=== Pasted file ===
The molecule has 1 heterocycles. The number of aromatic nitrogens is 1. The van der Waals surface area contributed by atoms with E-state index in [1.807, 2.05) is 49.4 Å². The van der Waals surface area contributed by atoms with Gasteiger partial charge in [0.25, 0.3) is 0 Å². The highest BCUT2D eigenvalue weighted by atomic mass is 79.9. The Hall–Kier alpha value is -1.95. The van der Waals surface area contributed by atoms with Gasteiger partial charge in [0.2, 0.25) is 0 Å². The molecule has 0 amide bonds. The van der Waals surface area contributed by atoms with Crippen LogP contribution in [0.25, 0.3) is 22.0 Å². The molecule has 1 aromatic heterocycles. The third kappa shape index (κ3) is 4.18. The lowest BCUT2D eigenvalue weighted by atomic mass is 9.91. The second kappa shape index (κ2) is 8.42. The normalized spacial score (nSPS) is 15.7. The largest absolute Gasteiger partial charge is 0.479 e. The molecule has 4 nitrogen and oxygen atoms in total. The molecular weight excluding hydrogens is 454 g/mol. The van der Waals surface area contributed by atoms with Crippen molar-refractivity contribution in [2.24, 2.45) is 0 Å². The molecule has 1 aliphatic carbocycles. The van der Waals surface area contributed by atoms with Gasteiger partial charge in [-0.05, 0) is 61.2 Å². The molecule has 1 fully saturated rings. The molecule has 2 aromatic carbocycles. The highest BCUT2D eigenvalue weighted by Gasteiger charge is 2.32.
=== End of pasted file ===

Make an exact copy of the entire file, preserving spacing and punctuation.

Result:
The molecule has 1 heterocycles. The number of aromatic nitrogens is 1. The van der Waals surface area contributed by atoms with E-state index in [1.807, 2.05) is 49.4 Å². The van der Waals surface area contributed by atoms with Gasteiger partial charge in [0.25, 0.3) is 0 Å². The highest BCUT2D eigenvalue weighted by atomic mass is 79.9. The Hall–Kier alpha value is -1.95. The van der Waals surface area contributed by atoms with Gasteiger partial charge in [0.2, 0.25) is 0 Å². The molecule has 0 amide bonds. The van der Waals surface area contributed by atoms with Crippen LogP contribution in [0.25, 0.3) is 22.0 Å². The molecule has 1 aromatic heterocycles. The third kappa shape index (κ3) is 4.18. The lowest BCUT2D eigenvalue weighted by atomic mass is 9.91. The second kappa shape index (κ2) is 8.42. The normalized spacial score (nSPS) is 15.7. The largest absolute Gasteiger partial charge is 0.479 e. The molecule has 4 nitrogen and oxygen atoms in total. The molecular weight excluding hydrogens is 454 g/mol. The van der Waals surface area contributed by atoms with Crippen molar-refractivity contribution in [2.24, 2.45) is 0 Å². The molecule has 1 aliphatic carbocycles. The van der Waals surface area contributed by atoms with Gasteiger partial charge in [-0.05, 0) is 61.2 Å². The molecule has 1 fully saturated rings. The molecule has 2 aromatic carbocycles. The highest BCUT2D eigenvalue weighted by Gasteiger charge is 2.32.